"Where Is Here" by Joyce Carol Oates

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Joyce Carol Oates’ “Where Is Here?” as a contemporary Gothic ghost story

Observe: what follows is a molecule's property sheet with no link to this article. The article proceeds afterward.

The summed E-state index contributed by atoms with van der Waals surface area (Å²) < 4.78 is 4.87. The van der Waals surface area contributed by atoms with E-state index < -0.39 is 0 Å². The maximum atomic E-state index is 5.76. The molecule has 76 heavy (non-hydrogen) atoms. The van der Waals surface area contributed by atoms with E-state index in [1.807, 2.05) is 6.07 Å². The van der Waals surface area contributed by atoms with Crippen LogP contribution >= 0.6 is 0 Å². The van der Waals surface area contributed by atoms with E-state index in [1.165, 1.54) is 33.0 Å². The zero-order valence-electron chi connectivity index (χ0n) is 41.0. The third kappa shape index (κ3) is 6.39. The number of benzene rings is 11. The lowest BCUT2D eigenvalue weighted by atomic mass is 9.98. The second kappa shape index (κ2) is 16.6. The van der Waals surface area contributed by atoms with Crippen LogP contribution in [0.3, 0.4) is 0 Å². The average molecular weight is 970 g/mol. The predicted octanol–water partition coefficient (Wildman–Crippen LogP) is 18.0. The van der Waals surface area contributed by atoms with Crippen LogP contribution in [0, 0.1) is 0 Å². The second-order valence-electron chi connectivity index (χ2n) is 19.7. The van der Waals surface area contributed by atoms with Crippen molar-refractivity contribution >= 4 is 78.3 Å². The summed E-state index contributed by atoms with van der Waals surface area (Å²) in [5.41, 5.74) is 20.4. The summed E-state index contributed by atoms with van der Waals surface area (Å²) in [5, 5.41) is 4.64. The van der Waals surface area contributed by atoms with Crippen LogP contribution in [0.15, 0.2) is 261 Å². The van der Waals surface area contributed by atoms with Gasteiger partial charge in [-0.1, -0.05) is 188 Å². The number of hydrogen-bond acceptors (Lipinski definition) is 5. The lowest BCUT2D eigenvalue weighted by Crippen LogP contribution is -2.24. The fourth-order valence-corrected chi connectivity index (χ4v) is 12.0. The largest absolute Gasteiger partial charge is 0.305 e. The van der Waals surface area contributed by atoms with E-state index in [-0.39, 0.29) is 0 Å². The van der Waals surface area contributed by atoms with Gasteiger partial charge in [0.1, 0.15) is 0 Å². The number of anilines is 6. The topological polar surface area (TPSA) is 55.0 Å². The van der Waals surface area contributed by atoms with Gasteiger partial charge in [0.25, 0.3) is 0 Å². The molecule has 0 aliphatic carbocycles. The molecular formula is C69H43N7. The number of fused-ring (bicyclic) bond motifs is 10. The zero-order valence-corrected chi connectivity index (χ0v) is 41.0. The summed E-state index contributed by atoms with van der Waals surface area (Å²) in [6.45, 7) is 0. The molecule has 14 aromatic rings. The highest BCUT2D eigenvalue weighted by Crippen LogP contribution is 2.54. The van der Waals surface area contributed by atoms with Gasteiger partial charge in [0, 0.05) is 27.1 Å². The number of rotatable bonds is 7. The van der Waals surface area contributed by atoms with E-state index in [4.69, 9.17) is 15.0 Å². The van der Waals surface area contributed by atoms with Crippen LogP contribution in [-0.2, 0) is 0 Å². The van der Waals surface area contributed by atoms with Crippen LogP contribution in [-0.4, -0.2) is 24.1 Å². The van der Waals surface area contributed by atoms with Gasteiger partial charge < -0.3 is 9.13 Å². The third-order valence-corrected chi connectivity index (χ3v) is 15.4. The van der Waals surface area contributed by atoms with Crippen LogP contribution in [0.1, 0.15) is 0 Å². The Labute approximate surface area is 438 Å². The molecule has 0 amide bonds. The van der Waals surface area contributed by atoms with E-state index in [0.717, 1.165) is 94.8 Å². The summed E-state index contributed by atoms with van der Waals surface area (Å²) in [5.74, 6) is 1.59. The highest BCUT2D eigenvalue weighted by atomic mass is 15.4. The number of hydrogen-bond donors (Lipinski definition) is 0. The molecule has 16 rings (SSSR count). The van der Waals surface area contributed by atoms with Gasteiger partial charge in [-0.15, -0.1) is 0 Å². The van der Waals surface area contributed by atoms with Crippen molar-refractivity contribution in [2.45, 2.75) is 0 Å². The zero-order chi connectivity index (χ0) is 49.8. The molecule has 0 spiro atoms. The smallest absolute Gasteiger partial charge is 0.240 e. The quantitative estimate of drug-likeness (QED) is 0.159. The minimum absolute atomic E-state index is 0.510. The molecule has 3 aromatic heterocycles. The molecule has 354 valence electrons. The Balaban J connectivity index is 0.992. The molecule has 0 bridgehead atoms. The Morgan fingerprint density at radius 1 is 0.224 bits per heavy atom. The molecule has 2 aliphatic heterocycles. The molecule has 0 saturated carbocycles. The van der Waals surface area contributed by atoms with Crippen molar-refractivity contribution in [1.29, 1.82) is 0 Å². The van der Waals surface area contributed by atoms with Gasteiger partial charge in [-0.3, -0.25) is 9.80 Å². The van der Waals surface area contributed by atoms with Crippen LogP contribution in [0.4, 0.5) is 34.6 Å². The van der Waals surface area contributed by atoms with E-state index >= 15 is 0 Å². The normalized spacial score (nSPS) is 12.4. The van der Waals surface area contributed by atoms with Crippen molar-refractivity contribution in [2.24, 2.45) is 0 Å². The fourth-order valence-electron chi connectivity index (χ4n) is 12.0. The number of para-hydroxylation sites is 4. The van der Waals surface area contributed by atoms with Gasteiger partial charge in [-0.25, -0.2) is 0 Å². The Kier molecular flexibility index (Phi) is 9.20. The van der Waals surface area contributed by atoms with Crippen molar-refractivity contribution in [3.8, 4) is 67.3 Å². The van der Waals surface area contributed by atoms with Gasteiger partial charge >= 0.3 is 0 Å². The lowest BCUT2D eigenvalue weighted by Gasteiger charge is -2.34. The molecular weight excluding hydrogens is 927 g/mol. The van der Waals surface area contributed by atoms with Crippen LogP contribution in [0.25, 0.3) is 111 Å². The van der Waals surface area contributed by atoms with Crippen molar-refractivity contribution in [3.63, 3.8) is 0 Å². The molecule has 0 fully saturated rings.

According to the editors of the Prentice-Hall Literature text entitled The American Experience, author Joyce Carol Oates’ discovery of the stories of Ann Radcliff and Edgar Allen Poe “sparked her interest in Gothic fiction” (324). These Gothic elements typically include “bleak or remote settings, macabre or violent incidents, characters in psychological and/or physical torment, supernatural or otherworldly elements, and strong language full of dangerous meanings” (291) . Oates herself is quoted as saying that “Horror is a fact of life. As a writer I’m fascinated by all facets of life” (324). What, exactly, does Oates mean when she says that horror is a fact of life? Do all people fear something, whether rational or not? Why does horror fascinate her enough to write about it? Is it a means for her to confront her own fears, coming to terms with them by giving them names and “faces” as other horror writers also do? Does she use this genre to indirectly address larger social concerns? Is she simply paying tribute to earlier Gothic writers by using elements from the genre or is this the most effective style for her to convey her ideas and duplicate Poe’s notion of the “single effect”? Finally, what is the point behind her short story entitled “Where Is Here?” Who is the mysterious stranger who arrives late in the evening? Why is he there? What lies behind his odd behavior and enigmatic questions and comments? What relationship, if any, does he have with the new family in his old home? How does his arrival and departure affect the family and why? And why does Oates use Gothic elements to create this narrative? Evidence spread throughout the entire story suggests that at least one character, the mysterious stranger--who is apparently a victim in an abusive home, is a ghost. But…...

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